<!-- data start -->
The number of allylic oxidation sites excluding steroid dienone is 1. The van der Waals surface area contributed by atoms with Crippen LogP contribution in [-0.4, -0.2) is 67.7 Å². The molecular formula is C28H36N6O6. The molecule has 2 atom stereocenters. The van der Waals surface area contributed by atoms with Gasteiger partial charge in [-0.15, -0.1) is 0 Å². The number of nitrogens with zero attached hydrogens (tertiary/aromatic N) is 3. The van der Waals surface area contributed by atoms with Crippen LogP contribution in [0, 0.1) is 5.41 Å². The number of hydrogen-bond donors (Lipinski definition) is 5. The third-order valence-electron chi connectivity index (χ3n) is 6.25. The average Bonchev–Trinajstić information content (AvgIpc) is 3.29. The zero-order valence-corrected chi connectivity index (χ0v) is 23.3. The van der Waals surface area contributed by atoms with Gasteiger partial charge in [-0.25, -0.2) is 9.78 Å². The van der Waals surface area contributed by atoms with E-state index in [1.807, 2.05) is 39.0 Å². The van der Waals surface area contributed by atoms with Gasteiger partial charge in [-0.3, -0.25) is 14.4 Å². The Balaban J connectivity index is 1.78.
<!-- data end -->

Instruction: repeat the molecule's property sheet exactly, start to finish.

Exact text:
The number of allylic oxidation sites excluding steroid dienone is 1. The van der Waals surface area contributed by atoms with Crippen LogP contribution in [-0.4, -0.2) is 67.7 Å². The molecular formula is C28H36N6O6. The molecule has 2 atom stereocenters. The van der Waals surface area contributed by atoms with Gasteiger partial charge in [-0.15, -0.1) is 0 Å². The number of nitrogens with zero attached hydrogens (tertiary/aromatic N) is 3. The van der Waals surface area contributed by atoms with Crippen LogP contribution in [0, 0.1) is 5.41 Å². The number of hydrogen-bond donors (Lipinski definition) is 5. The third-order valence-electron chi connectivity index (χ3n) is 6.25. The average Bonchev–Trinajstić information content (AvgIpc) is 3.29. The zero-order valence-corrected chi connectivity index (χ0v) is 23.3. The van der Waals surface area contributed by atoms with Gasteiger partial charge in [-0.25, -0.2) is 9.78 Å². The van der Waals surface area contributed by atoms with E-state index in [1.807, 2.05) is 39.0 Å². The van der Waals surface area contributed by atoms with Gasteiger partial charge in [-0.3, -0.25) is 14.4 Å². The Balaban J connectivity index is 1.78.